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Heather Gay Says 'I Attribute All' of RHOSLC to 'Second Lease on Life' After Leaving Mormon Church

After leaving the LDS Mormon Church and going through a nasty divorce, Heather Gay knew she had to pick up the pieces for her three daughters and find her true self.

"Through my divorce, the life I had always anticipated I would live went away and I had to rebuild," The Real Housewives of Salt Lake City star, who just released her new book Bad Mormon, tells PEOPLE exclusively. "And the Mormon piece of it is the smallest part."

Gay's life ultimately changed when current RHOSLC cast member Lisa Barlow gave her a "golden ticket" by suggesting her for Bravo's new reality show.

"Without question," Gay, 40, says as she credits Barlow, 48, and producers for finally giving her the chance to live a life she always wanted.

"The bigger piece, I think, is that I got to finally live out my dream life in the second half of my life, which is something that I had given up on, absolutely," she continues. "I figured my life was over. Through Housewives and through this awakening of spirituality and faith, I have a second lease on life."

Heather Gray Lisa Barlow Real Housewives of Salt Lake City
Heather Gray Lisa Barlow Real Housewives of Salt Lake City

Chad Kirkland/Bravo (2)

RELATED: Heather Gay Says She's 'Smarter and Wiser' Since Calling Jen Shah the 'MVP' of RHOSLC in Bad Mormon

In her new memoir, the BeautyLab + Laser MedSpa co-owner writes in detail about her casting journey, admitting she "hadn't given it much thought" when Barlow first approached her with the opportunity.

"For the first time in a long while, I felt electric and alive," Gay writes. "It was sinking in. We were making a TV show? We were making a TV show! I pressed down hard on my lower lip to keep from smiling. I needed to stay serious and acknowledge the gravity of the situation: this was a life-altering moment! But inside, the girl who grew up on MTV's Real World and Lauren Conrad's The Hills was euphoric."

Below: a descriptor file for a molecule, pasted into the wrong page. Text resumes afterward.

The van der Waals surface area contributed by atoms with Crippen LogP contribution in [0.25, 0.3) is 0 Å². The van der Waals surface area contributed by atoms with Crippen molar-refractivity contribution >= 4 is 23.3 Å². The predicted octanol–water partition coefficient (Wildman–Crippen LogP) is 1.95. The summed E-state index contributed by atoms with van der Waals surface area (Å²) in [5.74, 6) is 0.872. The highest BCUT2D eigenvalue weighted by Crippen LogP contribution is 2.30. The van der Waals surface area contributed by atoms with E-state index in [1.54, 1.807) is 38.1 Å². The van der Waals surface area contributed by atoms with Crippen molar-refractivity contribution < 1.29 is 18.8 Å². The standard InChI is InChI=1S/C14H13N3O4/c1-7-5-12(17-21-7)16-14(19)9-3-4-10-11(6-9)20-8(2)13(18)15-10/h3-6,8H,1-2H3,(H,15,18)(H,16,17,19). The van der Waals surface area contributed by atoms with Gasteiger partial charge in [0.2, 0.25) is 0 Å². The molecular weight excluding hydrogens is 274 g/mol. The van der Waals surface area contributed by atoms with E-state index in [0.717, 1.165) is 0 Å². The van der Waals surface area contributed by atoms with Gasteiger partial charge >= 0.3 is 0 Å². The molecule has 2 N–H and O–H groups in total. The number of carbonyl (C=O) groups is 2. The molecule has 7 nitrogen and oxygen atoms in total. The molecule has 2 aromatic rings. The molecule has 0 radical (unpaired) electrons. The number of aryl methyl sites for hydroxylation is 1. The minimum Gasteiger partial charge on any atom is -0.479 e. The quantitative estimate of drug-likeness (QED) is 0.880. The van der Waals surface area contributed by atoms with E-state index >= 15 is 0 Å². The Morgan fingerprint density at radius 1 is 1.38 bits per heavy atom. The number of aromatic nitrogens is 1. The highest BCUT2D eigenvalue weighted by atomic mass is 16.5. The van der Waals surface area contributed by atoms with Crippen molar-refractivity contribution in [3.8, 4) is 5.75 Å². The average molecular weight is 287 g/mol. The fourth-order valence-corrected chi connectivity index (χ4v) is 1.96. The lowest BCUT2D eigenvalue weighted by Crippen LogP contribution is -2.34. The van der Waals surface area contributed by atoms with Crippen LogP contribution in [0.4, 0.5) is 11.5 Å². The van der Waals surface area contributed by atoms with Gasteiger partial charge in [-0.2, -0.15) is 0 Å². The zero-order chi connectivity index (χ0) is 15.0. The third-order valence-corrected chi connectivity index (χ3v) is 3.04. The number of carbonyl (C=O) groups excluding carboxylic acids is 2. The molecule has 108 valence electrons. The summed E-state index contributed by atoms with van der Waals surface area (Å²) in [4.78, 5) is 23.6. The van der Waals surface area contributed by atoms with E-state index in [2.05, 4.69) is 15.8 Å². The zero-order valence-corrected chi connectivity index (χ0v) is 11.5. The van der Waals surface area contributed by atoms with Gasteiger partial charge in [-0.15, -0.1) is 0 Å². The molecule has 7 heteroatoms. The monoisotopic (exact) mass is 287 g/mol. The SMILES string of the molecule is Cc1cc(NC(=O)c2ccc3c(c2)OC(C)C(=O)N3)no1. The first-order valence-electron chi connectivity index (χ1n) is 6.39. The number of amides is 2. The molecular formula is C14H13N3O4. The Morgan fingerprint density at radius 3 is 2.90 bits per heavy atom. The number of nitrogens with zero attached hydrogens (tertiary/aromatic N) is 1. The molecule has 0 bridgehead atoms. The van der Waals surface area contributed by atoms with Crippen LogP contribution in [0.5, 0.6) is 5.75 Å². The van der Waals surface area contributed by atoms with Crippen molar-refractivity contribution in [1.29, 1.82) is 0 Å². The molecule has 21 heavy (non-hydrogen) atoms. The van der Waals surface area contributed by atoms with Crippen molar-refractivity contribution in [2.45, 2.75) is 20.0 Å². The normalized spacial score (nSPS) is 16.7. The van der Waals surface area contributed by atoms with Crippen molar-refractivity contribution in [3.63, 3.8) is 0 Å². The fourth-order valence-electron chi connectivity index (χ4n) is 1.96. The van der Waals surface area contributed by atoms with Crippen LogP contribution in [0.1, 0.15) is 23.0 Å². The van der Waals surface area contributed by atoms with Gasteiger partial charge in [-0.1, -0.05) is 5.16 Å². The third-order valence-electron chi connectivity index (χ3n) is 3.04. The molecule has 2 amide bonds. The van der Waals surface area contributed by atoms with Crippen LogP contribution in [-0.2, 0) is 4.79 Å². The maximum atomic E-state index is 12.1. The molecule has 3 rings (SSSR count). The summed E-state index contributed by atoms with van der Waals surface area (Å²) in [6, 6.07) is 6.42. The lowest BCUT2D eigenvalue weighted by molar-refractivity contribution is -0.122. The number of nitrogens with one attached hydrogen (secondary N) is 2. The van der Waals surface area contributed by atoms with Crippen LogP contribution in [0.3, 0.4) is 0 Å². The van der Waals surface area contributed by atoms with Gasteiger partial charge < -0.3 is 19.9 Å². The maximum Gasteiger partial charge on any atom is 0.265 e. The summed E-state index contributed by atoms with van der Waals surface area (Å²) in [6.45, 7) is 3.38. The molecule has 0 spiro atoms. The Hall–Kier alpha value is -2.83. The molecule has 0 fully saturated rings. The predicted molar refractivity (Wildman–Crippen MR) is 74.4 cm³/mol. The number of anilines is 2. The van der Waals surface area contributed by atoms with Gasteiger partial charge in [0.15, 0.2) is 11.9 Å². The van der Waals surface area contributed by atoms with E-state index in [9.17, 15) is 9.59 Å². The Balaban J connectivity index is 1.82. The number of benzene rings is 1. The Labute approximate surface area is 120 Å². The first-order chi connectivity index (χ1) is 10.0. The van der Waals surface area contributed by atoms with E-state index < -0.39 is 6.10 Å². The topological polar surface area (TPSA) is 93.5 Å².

Later on in the book, Gay recalls the beginning stages of her attempt to join the cast, calling the process "fascinating and arduous."

"The casting process and the visibility that the show gave me [while] learning to accept my authentic self for the first time in my entire life," Gay tells PEOPLE. "I felt invisible, and the show gave me visibility."

Heather Gay. Credit: Simon & Schuster / Gallery Books
Heather Gay. Credit: Simon & Schuster / Gallery Books

Simon & Schuster / Gallery Books

RELATED: RHOSLC's Heather Gay Finally Admits to Thinking Jen Shah Is Guilty: 'I Am Overwhelmed with Grief'

Gay also found the fandom that comes with being on a reality television show — and a figure that viewers can relate to — as an exciting breath of fresh air.

"All of these people came out of the woodworks that felt seen, that related, that were cheering me on not just as a housewife, but as a human being that was just messy and figuring it out and willing to do it on television," Gay says. "I attribute all of this to this opportunity that crossed my path and I was the least likely candidate to ever get a golden ticket and be asked to be a part of this show and this pop culture phenomenon."

Besides RHOSLC, Gay's book also discusses her life growing in the Mormon community, where she found herself wanting to rebel against their tight-knit rules. Although her departure from the community has caused her to lose relationships, she has no regrets about her decision.

"I think the relationships that hurt me the deepest are just being estranged from my family," Gay explains. "The reason that I never wanted to leave the church is because I never wanted to put the strain on my community or my family or my closest friends. All my predictions came true. This is why I stayed for so long, because it's very, very difficult for people to navigate once you're outside the backyard gate. The gate shuts."

Heather Gay. Credit: Koury Angelo
Heather Gay. Credit: Koury Angelo

Koury Angelo Heather Gay

The Utah native hopes that sharing her story will inspire others living a life they don't want to live to realize they can start over, too.

"There's something that I hope a lot of women identify with," Gay says. "Because we sacrifice so much of our lives to hoping to get married and then to getting married, then hoping we can have children and then having children and hoping that our kids fulfill us. We sacrificed so much that it's nice to know that there's a whole second chapter awaiting some of us whose dreams didn't come true the first time around."

"I attribute all of it to [RHOSLC] because it exposed me to a whole different world and the opportunity to finally honor the writer inside me, and write this book and put my story out there so that my children will know and my legacy will know why I changed it, and how I survived it and to hopefully see it as a success story," Gay concludes. "I would never have had those opportunities without the show, and I feel like the luckiest girl in the world."

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Bad Mormon is now available wherever books are sold.